We have a fractured long weekend here in Melbourne this week. Meaning, Tuesday is a public holiday but not Monday. Still, I have caught up on my writing commitments so I intend on doing lots of gardening and drawing. I will also be working on the website for my Writing Books for Children course. I'll be teaching that next year. I'll get in your ear about it later.

Bye for now, dear reader. I hope you have a charming weekend. Eat a scone for me, won't you?
Until next time
I remain 
Yours with my nose pressed against the cake shop window
Jen xx
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Tuesday, 20 October 2015

domestic ramblings

Spring is fluttering by here in Melbourne, dear reader. We've had a few hot days, a few muggy days and a few PERFECT, made-to-order, sunshiny, lollipop days. I've noticed the occasional blowfly blundering through the house, too. Those dozy heralds of summer always remind me to dig out my sunscreen and Birkenstocks.

I went to Castlemaine. Do you dream of escaping to the country, dear reader? I miss the big skies and often crave the slower pace and the ease with which the locals relate to one another. I dream of buying a big old place with some kind of outbuilding that I could convert to a studio/writing school. I remember one time, the local Sunday school was for sale. I was tempted. Indeed I was. 

Don't you adore shops in higgledy-piggledy cottages? The owner of this one and I had a lovely chinwag. I bought a parasol and some divine Christmas cards.
I wrote a story called Servery Goes to Hollywood. It's about a severed arm who tries his luck in the motion picture industry. He gets lots of parts especially in horror films. But things don't go according to plan and it turns out the high life is not all it's cracked up to be. Severy is a minor character in the first Danny Best book. Actually, he's not much more than a doodle in that book. But in book two he gets his fifteen minutes. The manuscript for Danny Best book two is due to the publisher November 2. I'm on track. Praise be.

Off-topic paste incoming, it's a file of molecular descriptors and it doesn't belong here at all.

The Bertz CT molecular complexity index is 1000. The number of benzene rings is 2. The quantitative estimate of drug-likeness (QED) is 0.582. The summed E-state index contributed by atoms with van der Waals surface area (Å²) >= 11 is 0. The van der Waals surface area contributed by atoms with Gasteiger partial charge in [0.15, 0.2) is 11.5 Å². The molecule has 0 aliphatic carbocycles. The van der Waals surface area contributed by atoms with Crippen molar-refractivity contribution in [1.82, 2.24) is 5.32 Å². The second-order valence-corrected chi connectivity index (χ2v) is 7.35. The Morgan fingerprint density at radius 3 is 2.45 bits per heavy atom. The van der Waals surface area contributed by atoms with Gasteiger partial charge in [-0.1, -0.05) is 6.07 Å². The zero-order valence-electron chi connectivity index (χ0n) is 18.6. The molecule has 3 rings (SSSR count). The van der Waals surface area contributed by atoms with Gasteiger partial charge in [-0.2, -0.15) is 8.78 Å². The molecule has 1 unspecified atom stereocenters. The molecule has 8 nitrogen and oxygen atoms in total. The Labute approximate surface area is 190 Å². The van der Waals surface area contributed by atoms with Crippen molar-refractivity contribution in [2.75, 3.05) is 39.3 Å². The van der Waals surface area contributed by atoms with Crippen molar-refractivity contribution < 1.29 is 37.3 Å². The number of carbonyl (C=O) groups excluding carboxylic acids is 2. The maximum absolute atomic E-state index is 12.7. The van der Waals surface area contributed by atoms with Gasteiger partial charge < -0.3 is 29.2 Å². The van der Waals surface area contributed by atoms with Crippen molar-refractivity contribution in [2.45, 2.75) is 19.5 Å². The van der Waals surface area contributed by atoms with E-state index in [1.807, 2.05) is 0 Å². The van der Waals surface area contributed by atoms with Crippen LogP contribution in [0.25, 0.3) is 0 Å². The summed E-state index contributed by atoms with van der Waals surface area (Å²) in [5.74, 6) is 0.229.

Severy is a stickler for nice manners.
Severy got his first big break playing himself in Danny Best: Full On.
We launched Danny Best: Full On at the Little Bookroom, Carlton, on Saturday October 10. It was a gorgeous afternoon brimming with laughter and high jinx. Left to right: Heidi Arena (launcher), Mitch Vane (illustrator), Lisa Berryman (publisher HarperCollins), Jen Storer (author), Steph Spartels (designer).

Mitch made dog poo brownies. So inspired! Apparently they were delicious, too...

I bought a Sandra Eterovic print from a shop in Smith Street, Collingwood. Himself and I are in search of a new dining table. We have a formal dining room in our new house and space to seat hundreds! Well, perhaps not that many. But we are overjoyed about this turn of events and planning a big Christmas Eve sit down dinner. Our current table seats four so you appreciate the urgency... Alas, no table but instead this gorgeous print. I haven't had it framed yet so it is sitting on the piano among the baby photos and vintage china. She looks right at home, don't you think? I've been following Sandra's blog for many years. Sandra recently provided cover art for a children's nonfiction title, too. See below. So, so lovely.


I designed a new website for my Writing Books for Children course. The website (and the 'school') will be launched shortly. I'm very excited about this project. It's taken me AGES to pull it all together and now it's here I can scarcely believe it. I will send you a link to the new site the moment it Goes Live. Gosh!

Bye for now, dear reader. Don't be a stranger. Do leave a comment or blow me a kiss if you feel so inclined. I'd love to know you are really there and not just a 'stat'.  
Until then
I remain
Yours in a pretty tea cup 
Jen xx

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Thursday, 15 October 2015

day by day

Short and sweet today, dear reader (hallelujah, you're probably thinking). I just wanted to tell you about this little book - which I haven't read yet but I am going to because I know it's fabulous! As part of our warm-up for this month's art lesson in Year of the Spark, we were asked to write 300 words describing our daily rituals. For some of us no day is the same. But for artists and writers there is generally some kind of pattern. I am sorry to say I wrote 338 words, dear reader. I exceeded the word limit to include my little dog at the end. How could I edit her out? How? 
Do you have any daily rituals? This is a lovely writing exercise in and of itself and my instincts tell me you would enjoy doing it. It also prompts us look more closely at how we are spending our time and where we could squeeze in more creativity.